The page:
Past and Present, Living Through One Another

by | Aug 17, 2016 | Formation, Reflections | 5 comments

Past and Present, Living Through One Another (I John 4:7-16)

At a Eucharist honoring the deceased members of the Vincentian Family, I picked up on a verse from the first reading (1 John 4:9).  It starts out with the question, “How was God’s love shown to us?” It answers, “God sent his only Son.” And here’s the line, “that we might live through Him.” One person living through another. Us living through Jesus Christ and Jesus Christ alive through us. Taking it out further, other people living through us and us living through other people.


I think of an elderly woman, fairly infirm, who had no children of her own, but had scads of nieces, nephews, grand nieces and nephews – and many friends. She couldn’t easily get around and was pretty much confined to her wheelchair. But over the years she had become what you might call the communications center for that circle.

At first in letters, but recently big time on email and Facebook, she was in daily touch with somebody or other in the family, and with high interest in what everybody was up to. You might say she was living this last part of her life through her family members. It wasn’t as if she had lost her own identity, but rather that something of her was being communicated to these others. Their lives were picking up some of her spirit. In some ways her voice was coming through theirs. Not that they were parroting her, but rather that her stories and ideas and attitudes over the years were creeping into theirs and influencing them. They were doing the talking out of their own hearts for sure, but some of her was coming through their speech and actions.  She was living through them.

And how about the deceased members of the Vincentian Family we have known and loved. How about all our beloved ones who have passed on? Have you ever caught any of them talking – and even acting — through you?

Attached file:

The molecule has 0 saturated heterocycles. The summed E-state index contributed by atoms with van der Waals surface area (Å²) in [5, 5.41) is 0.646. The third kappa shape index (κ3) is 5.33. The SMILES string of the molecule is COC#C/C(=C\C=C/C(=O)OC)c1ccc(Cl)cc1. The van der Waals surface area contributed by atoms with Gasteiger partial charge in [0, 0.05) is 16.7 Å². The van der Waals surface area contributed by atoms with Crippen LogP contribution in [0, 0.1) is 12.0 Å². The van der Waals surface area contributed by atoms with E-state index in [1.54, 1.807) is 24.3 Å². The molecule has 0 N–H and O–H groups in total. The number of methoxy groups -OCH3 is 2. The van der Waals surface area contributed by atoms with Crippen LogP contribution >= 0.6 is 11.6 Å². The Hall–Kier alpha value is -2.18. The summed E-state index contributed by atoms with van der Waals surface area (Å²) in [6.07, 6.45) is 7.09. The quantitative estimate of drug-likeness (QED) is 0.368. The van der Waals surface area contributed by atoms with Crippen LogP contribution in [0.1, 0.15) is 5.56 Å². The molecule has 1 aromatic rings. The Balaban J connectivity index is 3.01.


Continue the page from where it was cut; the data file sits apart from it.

Take some deceased individuals who were special mentors and role models to you. You sat at their feet, as it were, and pretty much without realizing it learned what they had to teach, especially about life and Vincentian life. Twenty five years later you find yourself drawing on something of the depth of their insights and life-lessons. You hear traces of their voices speaking in yours, and again and again you find yourself speaking in their voices. It’s not as if you’re not speaking in your own voice, but yours has been infused and overlaid with the sounds of theirs.  They are speaking through you, and most likely more in actions and attitudes and instincts than in words.

Isn’t it something of the same with the voice of the Lord Jesus coming to speak through the sound of your own?  Can you look back over the years and notice that something has changed around the way you value things, the way you line up what counts and what counts less? And hasn’t that something been a Someone; i.e.,  the person of Jesus who has gotten more and more into your heart and even into your bones such that you’re looking at your world differently.

– Why is it that no matter what your political party, you’re siding with those positions that would side with the least of the sisters and brothers?